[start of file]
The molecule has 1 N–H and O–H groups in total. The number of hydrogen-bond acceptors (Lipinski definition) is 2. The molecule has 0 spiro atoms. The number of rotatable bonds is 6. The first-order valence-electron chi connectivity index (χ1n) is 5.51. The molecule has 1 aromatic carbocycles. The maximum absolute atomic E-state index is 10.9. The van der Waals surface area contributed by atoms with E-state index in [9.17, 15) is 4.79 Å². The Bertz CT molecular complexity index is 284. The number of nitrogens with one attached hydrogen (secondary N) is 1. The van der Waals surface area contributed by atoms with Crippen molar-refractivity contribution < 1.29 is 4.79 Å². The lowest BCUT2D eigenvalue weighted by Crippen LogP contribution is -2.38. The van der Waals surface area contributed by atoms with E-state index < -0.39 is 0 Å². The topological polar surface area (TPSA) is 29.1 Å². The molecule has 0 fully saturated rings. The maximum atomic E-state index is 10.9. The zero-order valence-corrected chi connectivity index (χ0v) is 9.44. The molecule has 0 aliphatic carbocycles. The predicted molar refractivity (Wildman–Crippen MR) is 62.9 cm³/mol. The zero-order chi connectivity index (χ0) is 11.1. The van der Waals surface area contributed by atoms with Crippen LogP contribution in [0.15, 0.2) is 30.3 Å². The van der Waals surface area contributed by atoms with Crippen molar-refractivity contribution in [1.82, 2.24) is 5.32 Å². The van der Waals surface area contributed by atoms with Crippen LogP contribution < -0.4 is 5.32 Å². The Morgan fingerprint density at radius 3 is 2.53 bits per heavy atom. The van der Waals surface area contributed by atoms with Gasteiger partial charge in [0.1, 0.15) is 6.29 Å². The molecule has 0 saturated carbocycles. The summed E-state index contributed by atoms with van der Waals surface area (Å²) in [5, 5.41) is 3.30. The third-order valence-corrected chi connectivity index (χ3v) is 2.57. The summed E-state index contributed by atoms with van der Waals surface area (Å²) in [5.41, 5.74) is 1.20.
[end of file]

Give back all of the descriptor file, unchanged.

The molecule has 1 N–H and O–H groups in total. The number of hydrogen-bond acceptors (Lipinski definition) is 2. The molecule has 0 spiro atoms. The number of rotatable bonds is 6. The first-order valence-electron chi connectivity index (χ1n) is 5.51. The molecule has 1 aromatic carbocycles. The maximum absolute atomic E-state index is 10.9. The van der Waals surface area contributed by atoms with E-state index in [9.17, 15) is 4.79 Å². The Bertz CT molecular complexity index is 284. The number of nitrogens with one attached hydrogen (secondary N) is 1. The van der Waals surface area contributed by atoms with Crippen molar-refractivity contribution < 1.29 is 4.79 Å². The lowest BCUT2D eigenvalue weighted by Crippen LogP contribution is -2.38. The van der Waals surface area contributed by atoms with E-state index < -0.39 is 0 Å². The topological polar surface area (TPSA) is 29.1 Å². The molecule has 0 fully saturated rings. The maximum atomic E-state index is 10.9. The zero-order valence-corrected chi connectivity index (χ0v) is 9.44. The molecule has 0 aliphatic carbocycles. The predicted molar refractivity (Wildman–Crippen MR) is 62.9 cm³/mol. The zero-order chi connectivity index (χ0) is 11.1. The van der Waals surface area contributed by atoms with Crippen LogP contribution in [0.15, 0.2) is 30.3 Å². The van der Waals surface area contributed by atoms with Crippen molar-refractivity contribution in [1.82, 2.24) is 5.32 Å². The van der Waals surface area contributed by atoms with Crippen LogP contribution < -0.4 is 5.32 Å². The Morgan fingerprint density at radius 3 is 2.53 bits per heavy atom. The van der Waals surface area contributed by atoms with Gasteiger partial charge in [0.1, 0.15) is 6.29 Å². The molecule has 0 saturated carbocycles. The summed E-state index contributed by atoms with van der Waals surface area (Å²) in [5, 5.41) is 3.30. The third-order valence-corrected chi connectivity index (χ3v) is 2.57. The summed E-state index contributed by atoms with van der Waals surface area (Å²) in [5.41, 5.74) is 1.20.